01 614 4570
[javascript protected email address]

Dental bridges come in all shapes and sizes.

Call me back



Home  /  Bridge - Dental News  /  Dental bridges come in all shapes and sizes.
Sep
29

There’s no need to put up with that hollow-cheeked look that accompanies missing teeth. Here’s how to sort the problem.

There’s simply no accounting for taste! How else can you explain the huge level of interest that we had in  response to yesterday’s blog on the topic of dental bridges. We genuinely had no idea that there was so much pent-up demand out there for information on this topic.

In response to a large number of queries we received as to what types of bridge are available on the market, we’re happy to oblige in this blog.

But first, a quick recap on the essence of a bridge – and how it works.

A dental bridge (also referred to as a tooth bridge) is a form of dental restoration that’s commonly used by dentists around the world to replace a missing tooth (or teeth) by joining a fabricated tooth to the neighbouring teeth – or possibly to dental implants.

 

No two mouths are exactly the same, however, so it follows that there will be a number of different types of bridge in use, which differ in the manner of their fabrication, and also in terms of how they are anchored to the neighboruing teeth.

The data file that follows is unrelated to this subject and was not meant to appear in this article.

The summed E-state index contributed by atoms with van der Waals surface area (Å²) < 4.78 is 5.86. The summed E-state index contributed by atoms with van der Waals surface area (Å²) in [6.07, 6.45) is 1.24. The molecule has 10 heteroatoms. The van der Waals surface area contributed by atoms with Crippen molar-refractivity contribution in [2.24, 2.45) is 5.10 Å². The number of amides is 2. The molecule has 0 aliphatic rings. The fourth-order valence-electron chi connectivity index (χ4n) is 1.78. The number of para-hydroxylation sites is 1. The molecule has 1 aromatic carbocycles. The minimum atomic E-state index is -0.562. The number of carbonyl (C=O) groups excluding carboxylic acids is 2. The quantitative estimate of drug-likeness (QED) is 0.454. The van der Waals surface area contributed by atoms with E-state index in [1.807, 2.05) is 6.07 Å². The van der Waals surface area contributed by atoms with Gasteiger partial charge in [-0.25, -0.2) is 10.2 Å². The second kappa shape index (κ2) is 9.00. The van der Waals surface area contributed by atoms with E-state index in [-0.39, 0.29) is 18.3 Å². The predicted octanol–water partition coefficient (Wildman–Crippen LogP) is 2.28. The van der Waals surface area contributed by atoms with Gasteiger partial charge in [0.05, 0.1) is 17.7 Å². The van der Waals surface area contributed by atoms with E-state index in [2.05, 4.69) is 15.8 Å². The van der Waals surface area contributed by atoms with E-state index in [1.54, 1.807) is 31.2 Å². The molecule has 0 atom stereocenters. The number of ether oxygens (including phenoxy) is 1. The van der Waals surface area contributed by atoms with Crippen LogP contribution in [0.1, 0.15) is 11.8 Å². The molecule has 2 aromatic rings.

We don’t want to go into too much technical detail, but for the purposes of this blog, here are the most frequently occuring forms of dental bridge:

 

• Traditional. This is the most most common bridge that you’ll come across, and it’s been very popular with our MyDental patients over the years. As a general rule, it’s made of ceramics, but you’ll also find the odd porcelain model out there. Under the traditional model, your dentist will make a crown for the teeth on either side of the missing tooth. This is a very robust and long-lasting treatment, and you can confidently expect your traditional bridge to last you a lifetime
 

Cantilever. This is another iteration of the dental bridge that is relatively common. It tends to be used when there are adjacent teeth on one side of the missing tooth – but not on the other. It tends not to be used all that often in back teeth, as it can apply a lot of force to other teeth, with potentially harmful consequences.
 

• Maryland. The Maryland is a little more complex than the Maryland and the Traditional bridges, as it involves your dentist fitting a form of scaffold to make sure that the replacement tooth is fixed tightly and securely to the neighbouring teeth.
 

 

It sounds expensive – is that the case?

There’s no doubting the fact that a tooth bridge involves quite a bit of work on the part of your dentist. But here at MyDental, we’ve streamlined the process to such an extent that dental bridges are now more affordable than ever. And remember that it con’t cost you a cent in interest if you choose to spread the cost over 3, 6 or 9 months with our 0% Dental Finance Plan.

 

Want to read more on this topic?

There’s a very clear and concise desription of how the entire process works on the excellent WebMD site. You can chedk it out here: http://www.webmd.com/oral-health/guide/dental-health-bridges#2